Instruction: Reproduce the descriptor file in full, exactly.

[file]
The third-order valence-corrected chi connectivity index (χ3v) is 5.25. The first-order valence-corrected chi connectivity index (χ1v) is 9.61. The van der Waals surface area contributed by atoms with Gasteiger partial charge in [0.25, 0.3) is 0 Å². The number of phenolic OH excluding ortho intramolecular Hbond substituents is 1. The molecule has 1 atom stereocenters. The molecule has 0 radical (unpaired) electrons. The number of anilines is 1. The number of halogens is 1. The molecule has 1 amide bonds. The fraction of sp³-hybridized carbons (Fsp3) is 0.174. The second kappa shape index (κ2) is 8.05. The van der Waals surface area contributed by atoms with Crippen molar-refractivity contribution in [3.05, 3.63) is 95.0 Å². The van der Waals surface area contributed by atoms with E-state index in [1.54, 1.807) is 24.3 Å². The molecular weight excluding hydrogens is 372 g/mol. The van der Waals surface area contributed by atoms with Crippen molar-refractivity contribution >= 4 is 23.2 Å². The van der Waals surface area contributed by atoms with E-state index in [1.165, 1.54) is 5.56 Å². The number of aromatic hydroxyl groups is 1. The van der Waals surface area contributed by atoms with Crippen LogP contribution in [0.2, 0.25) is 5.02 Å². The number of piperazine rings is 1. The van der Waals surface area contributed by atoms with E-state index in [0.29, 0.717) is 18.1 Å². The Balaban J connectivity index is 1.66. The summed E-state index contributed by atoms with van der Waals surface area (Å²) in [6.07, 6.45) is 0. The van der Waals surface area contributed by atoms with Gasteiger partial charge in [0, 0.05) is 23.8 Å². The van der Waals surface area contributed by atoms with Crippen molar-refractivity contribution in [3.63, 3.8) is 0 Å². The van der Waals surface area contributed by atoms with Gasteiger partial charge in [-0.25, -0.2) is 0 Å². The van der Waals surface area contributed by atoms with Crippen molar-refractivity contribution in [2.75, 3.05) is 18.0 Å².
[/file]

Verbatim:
The third-order valence-corrected chi connectivity index (χ3v) is 5.25. The first-order valence-corrected chi connectivity index (χ1v) is 9.61. The van der Waals surface area contributed by atoms with Gasteiger partial charge in [0.25, 0.3) is 0 Å². The number of phenolic OH excluding ortho intramolecular Hbond substituents is 1. The molecule has 1 atom stereocenters. The molecule has 0 radical (unpaired) electrons. The number of anilines is 1. The number of halogens is 1. The molecule has 1 amide bonds. The fraction of sp³-hybridized carbons (Fsp3) is 0.174. The second kappa shape index (κ2) is 8.05. The van der Waals surface area contributed by atoms with Crippen molar-refractivity contribution in [3.05, 3.63) is 95.0 Å². The van der Waals surface area contributed by atoms with E-state index in [1.54, 1.807) is 24.3 Å². The molecular weight excluding hydrogens is 372 g/mol. The van der Waals surface area contributed by atoms with Crippen molar-refractivity contribution >= 4 is 23.2 Å². The van der Waals surface area contributed by atoms with E-state index in [1.165, 1.54) is 5.56 Å². The number of aromatic hydroxyl groups is 1. The van der Waals surface area contributed by atoms with Crippen LogP contribution in [0.2, 0.25) is 5.02 Å². The number of piperazine rings is 1. The van der Waals surface area contributed by atoms with E-state index in [0.29, 0.717) is 18.1 Å². The Balaban J connectivity index is 1.66. The summed E-state index contributed by atoms with van der Waals surface area (Å²) in [6.07, 6.45) is 0. The van der Waals surface area contributed by atoms with Gasteiger partial charge in [0, 0.05) is 23.8 Å². The van der Waals surface area contributed by atoms with Crippen molar-refractivity contribution in [3.63, 3.8) is 0 Å². The van der Waals surface area contributed by atoms with Gasteiger partial charge in [-0.25, -0.2) is 0 Å². The van der Waals surface area contributed by atoms with Crippen molar-refractivity contribution in [2.75, 3.05) is 18.0 Å².